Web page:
SCF is investing in actions aimed at ICCAT to secure the adoption of precautionary science-based catch limits for shark species and improved transparency and compliance with shark management measures. In target countries, such as Indonesia, Argentina, Malaysia, and Taiwan, SCF is also supporting the adoption of precautionary catch limits, time/area closures, gear restrictions, and fishing gear modifications to promote the restoration of threatened sharks and rays, as well as research and pilot programs designed to identify and protect pupping and nursery habitats.

Projects include:
Implementing a Transboundary Swimway in the Eastern Tropical Pacific Ocean
• Maximizing Outcomes for Shark and Ray MPAs
• Safeguarding Atlantic & Mediterranean Elasmobranchs Through RFMOs

Workstream IV. Advancing data and technology

Cross-cutting all SCF’s work is the need for a step-change in data-gathering on species distributions and habitats to provide the science underpinning best policy. Coupled with this is the extraordinary expansion of opportunities to advance technological solutions that can be scaled up.

Two SCF-supported projects exemplify the potential of cutting-edge research and technology. The first is investigating and seeking to validate a new method for rapidly and accurately assessing the distribution of shark populations using environmental DNA (eDNA). The second is building a global life history trait database for sharks and rays to help address the knowledge gaps – especially information on maturation, reproduction, and lifespan – that are holding back science-based conservation and management.

Projects include:
 eDNA: A New Way to Assess Sharks for Conservation
 SharkTraits – a global life history trait database for sharks and rays
 Rapid Assessment Toolkit for Sharks (RAT)

Workstream V. Monitoring trade flows and traceability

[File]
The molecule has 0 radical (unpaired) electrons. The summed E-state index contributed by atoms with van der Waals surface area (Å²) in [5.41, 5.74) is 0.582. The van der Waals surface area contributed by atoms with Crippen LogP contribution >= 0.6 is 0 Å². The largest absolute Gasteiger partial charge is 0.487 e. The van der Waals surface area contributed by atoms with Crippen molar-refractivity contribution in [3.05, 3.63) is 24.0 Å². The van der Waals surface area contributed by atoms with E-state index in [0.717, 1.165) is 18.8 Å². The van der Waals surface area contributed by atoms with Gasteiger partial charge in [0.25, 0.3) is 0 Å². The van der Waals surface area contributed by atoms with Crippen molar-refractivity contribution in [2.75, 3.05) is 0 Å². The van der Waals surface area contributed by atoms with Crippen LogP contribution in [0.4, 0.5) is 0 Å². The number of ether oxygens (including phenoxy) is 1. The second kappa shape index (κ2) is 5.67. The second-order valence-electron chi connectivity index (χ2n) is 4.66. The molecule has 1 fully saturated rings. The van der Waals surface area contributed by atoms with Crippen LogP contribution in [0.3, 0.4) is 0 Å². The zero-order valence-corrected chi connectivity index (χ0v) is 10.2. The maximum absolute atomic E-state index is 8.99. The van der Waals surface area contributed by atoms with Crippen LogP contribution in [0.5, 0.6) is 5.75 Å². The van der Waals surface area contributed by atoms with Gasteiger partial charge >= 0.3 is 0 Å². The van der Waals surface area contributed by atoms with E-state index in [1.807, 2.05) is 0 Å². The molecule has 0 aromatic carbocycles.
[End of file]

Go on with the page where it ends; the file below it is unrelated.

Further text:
Enhancing the capacity and techniques needed to monitor trade flows is key to effectively implementing CITES listings and thus improving global shark conservation. Supporting technological advances and policy solutions to build traceability is an essential component of this work, and SCF’s contribution in this field means the net is closing on illicit trade.

SCF is supporting the development and introduction of traceability systems for CITES listed sharks and rays so that their products are traceable and discernible from non-listed species in trade. One important example of this is a scoping study for improving trade controls and traceability in the globally significant trading hub of Singapore, including targeted recommendations for traceability measures to combat Illegal, Unreported and Unregulated (IUU) fishing and improve CITES implementation. Another SCF grant supports a project is to strengthen the traceability of shark and ray products in trade, and thereby to strengthen the application and enforcement of CITES and other measures to reduce IUU fisheries and overexploitation of shark and ray populations. Research to illuminate the poorly monitored transit of shark fins through the U.S. to global markets in Asia and the development of policy solutions to address this largely undocumented trade. 

Projects include:
 A Scoping Study for Traceability Improvements in Singapore, a Globally Significant Trading Hub for Shark/Ray Products
 Sharks & Rays Conservation Initiative: Shark Fin Transit Project